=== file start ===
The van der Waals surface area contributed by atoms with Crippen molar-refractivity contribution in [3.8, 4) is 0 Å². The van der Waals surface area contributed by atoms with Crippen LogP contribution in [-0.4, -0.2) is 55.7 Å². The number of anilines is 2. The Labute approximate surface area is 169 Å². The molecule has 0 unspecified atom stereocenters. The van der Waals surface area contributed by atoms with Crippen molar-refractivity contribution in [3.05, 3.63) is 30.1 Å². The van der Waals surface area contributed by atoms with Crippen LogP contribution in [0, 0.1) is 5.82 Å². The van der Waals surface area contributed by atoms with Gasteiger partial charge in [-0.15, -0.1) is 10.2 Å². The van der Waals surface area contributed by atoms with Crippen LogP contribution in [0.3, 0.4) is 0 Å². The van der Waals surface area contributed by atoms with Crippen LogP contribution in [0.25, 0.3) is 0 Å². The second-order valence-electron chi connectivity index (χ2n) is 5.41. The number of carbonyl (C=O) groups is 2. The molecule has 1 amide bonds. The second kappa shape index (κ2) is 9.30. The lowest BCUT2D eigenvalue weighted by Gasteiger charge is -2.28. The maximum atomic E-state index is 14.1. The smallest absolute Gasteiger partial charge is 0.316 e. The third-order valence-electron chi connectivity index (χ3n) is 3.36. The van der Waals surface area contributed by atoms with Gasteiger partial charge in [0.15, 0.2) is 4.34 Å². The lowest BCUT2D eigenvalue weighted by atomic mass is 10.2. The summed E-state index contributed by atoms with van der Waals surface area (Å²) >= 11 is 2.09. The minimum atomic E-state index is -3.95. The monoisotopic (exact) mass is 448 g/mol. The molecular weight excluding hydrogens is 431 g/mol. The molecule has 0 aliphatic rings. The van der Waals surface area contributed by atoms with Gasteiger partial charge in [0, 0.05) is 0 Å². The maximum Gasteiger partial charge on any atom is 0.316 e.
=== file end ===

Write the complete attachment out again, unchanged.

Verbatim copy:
The van der Waals surface area contributed by atoms with Crippen molar-refractivity contribution in [3.8, 4) is 0 Å². The van der Waals surface area contributed by atoms with Crippen LogP contribution in [-0.4, -0.2) is 55.7 Å². The number of anilines is 2. The Labute approximate surface area is 169 Å². The molecule has 0 unspecified atom stereocenters. The van der Waals surface area contributed by atoms with Crippen molar-refractivity contribution in [3.05, 3.63) is 30.1 Å². The van der Waals surface area contributed by atoms with Crippen LogP contribution in [0, 0.1) is 5.82 Å². The van der Waals surface area contributed by atoms with Gasteiger partial charge in [-0.15, -0.1) is 10.2 Å². The van der Waals surface area contributed by atoms with Crippen LogP contribution in [0.3, 0.4) is 0 Å². The van der Waals surface area contributed by atoms with Crippen LogP contribution in [0.25, 0.3) is 0 Å². The second-order valence-electron chi connectivity index (χ2n) is 5.41. The number of carbonyl (C=O) groups is 2. The molecule has 1 amide bonds. The second kappa shape index (κ2) is 9.30. The lowest BCUT2D eigenvalue weighted by Gasteiger charge is -2.28. The maximum atomic E-state index is 14.1. The smallest absolute Gasteiger partial charge is 0.316 e. The third-order valence-electron chi connectivity index (χ3n) is 3.36. The van der Waals surface area contributed by atoms with Gasteiger partial charge in [0.15, 0.2) is 4.34 Å². The lowest BCUT2D eigenvalue weighted by atomic mass is 10.2. The summed E-state index contributed by atoms with van der Waals surface area (Å²) >= 11 is 2.09. The minimum atomic E-state index is -3.95. The monoisotopic (exact) mass is 448 g/mol. The molecular weight excluding hydrogens is 431 g/mol. The molecule has 0 aliphatic rings. The van der Waals surface area contributed by atoms with Gasteiger partial charge in [0, 0.05) is 0 Å². The maximum Gasteiger partial charge on any atom is 0.316 e.